May 17 UPDATE: TMZ is reporting that Donna Summer died of cancer this morning in Florida at age 63.
In the article below from 2008, Xtra writer Richard Burnett chatted with Donna Summer.
Donna Summer remembers the day she discovered “Love to Love You Baby” was number two on the Billboard Hot 100 Chart. She was returning to America from Germany in 1975 and was being picked up at the airport by the late Neil Bogart, the Svengali behind Casablanca Records.
“I was elated!” Summer said. “I got off the plane and stepped into the limousine. Neil closed the door and we heard the first beats of “Love to Love You Baby” come on the radio.”
Then Summer began to sing “Love to Love You Baby” to me over the phone. I just about died and went to disco heaven.
“The driver had no idea that song was mine,” Summer laughed. “The song became a smash!”
So big, in fact, that Summer singlehandedly brought disco out of the gay and black underground nightclubs into the mainstream, becoming the ultimate disco diva of the era.
“People continue to love disco because it’s joyful music,” Summer explained.
But Summer was always more than just disco.
The Boston-born beauty learnt her vocal chops singing gospel music in church, then auditioned – along with 300 other aspiring singers – for a part in the musical Hair in NYC. She won a role in the German production, moved to Munich and became a huge star in Europe.
Then she met producer Giorgio Moroder, the man who recorded “Love to Love You Baby” (with lyrics by Summer); 1977′s monumental “I Feel Love,” the gay anthem that laid the groundwork for the techno revolution of the ’80s and ’90s; and 1979′s number one disco duet “No More Tears (Enough Is Enough)” with Barbra Streisand.
The rest, as they say, is history, and Summer went on to sell more than 130 million records.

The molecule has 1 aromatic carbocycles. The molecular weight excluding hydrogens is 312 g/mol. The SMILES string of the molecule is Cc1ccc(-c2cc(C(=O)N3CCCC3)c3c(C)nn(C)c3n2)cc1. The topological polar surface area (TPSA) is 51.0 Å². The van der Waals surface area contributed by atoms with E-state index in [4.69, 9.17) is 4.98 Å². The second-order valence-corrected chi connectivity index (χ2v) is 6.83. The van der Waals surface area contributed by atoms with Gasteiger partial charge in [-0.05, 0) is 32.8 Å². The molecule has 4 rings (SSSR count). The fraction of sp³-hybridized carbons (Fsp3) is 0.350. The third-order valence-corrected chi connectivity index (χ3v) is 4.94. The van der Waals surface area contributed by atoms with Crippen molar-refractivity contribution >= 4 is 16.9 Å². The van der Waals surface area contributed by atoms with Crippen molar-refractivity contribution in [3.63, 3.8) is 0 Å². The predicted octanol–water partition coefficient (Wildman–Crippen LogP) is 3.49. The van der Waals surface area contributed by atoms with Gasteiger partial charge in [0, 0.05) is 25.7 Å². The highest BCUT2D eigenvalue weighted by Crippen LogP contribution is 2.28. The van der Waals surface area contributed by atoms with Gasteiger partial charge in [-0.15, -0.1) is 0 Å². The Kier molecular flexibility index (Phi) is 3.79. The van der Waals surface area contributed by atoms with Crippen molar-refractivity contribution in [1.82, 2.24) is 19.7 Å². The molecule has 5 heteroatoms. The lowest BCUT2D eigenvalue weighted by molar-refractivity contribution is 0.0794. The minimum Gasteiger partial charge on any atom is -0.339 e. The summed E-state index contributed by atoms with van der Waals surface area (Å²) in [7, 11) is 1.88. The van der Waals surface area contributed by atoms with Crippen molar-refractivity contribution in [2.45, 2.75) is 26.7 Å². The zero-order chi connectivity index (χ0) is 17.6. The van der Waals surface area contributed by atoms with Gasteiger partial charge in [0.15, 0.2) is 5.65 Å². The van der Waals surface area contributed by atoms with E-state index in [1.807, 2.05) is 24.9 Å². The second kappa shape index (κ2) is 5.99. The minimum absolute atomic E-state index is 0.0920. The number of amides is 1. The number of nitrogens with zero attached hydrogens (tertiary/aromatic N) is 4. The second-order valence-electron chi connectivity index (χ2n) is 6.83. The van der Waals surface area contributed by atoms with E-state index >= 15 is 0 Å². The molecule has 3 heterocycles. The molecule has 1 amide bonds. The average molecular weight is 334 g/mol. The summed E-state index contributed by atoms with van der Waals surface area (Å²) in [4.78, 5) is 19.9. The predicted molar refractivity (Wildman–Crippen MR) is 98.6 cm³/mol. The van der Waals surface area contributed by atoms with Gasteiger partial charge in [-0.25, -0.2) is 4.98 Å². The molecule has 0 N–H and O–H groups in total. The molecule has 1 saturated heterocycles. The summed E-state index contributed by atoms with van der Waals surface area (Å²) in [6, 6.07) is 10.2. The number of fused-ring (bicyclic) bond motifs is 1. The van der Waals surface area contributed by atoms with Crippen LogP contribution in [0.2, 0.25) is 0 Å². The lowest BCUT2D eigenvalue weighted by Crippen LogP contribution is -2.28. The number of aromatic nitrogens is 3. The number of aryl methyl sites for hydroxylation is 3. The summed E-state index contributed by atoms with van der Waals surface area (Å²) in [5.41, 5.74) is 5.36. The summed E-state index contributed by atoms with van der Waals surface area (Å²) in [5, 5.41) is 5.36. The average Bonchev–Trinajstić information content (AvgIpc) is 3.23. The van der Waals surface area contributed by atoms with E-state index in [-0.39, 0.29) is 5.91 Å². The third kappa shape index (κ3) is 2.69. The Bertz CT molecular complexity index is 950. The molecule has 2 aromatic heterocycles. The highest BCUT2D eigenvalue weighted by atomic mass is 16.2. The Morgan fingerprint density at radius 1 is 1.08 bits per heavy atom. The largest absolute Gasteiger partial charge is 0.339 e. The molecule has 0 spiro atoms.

Summer left Casablanca for Geffen Records – going from the hands of one Svengali (the late Neil Bogart) into another’s (David Geffen would pair Summer with producer Quincy Jones) – after she won the first-ever Grammy Award for Best Female Rock Vocal for “Hot Stuff” in 1980.
“Awards are not important in and of themselves,” Summer told me, then joked, “though I do pick up a bottle of water sometimes thinking of getting a 10th Grammy.”
Then came the homophobic “disco sucks” backlash. Disco, mainstream America made very clear, is cocksucker music.
“The real animosity between rock and disco lay in the position of the straight white male,” music critic Peter Braunstein opined in the Village Voice. “In the rock world, he was the undisputed top, while in disco, he was subject to a radical decentring. Only by killing disco could rock affirm its threatened masculinity.”
Along the way the disco backlash claimed many careers.
For Summer, the attack was double-barrelled. In the early 1980s, an urban myth claimed Summer made anti-gay remarks, that AIDS was divine retribution from God, and many gay clubs banned her music.
Summer issued a press statement in 1984 denying any homophobic statements. But in 1991 New York magazine printed a two-paragraph item in its gossip column rehashing the rumours, concluding, “It’s incomprehensible that she won’t retract those statements.”
Summer sued the magazine for libel for $50 million and settled out of court.
“It was awful, especially since none of it was true,” Summer told me. “But I can’t hunt these people down. In this business people write stuff about you all the time, and I can’t control everything.”
But what is it about Donna Summer that gay men love? Is it the big voice? The big personality? The big hair?
“People ask me this all the time, and I tell them it’s not about how I look,” Summer replied, “It’s that I love you back. It’s about love. I have an ability to bring gay and straight people together [at my concerts], and [it’s] all about the love.”
In 2008, 17 years after the New York battle of 1991, the same year she recorded her last album of original music, Summer released Crayons (Burgundy Records/Sony BMG), her critically hailed album of original material that featured the number one Billboard dance hit “Stamp Your Feet” and the aptly named track “The Queen Is Back,” in which Summer name-checks her old hits “On the Radio” and “Love to Love You Baby.”
“I’m poking fun at myself,” Summer said. “The title is tongue in cheek!”
But Donna Summer admitted she could be something of a diva.
“I think I’m a diva in the theatrical sense,” the Queen replied. “But not in my personal life. There is a big separation between who I am and what I do, and I do it well.”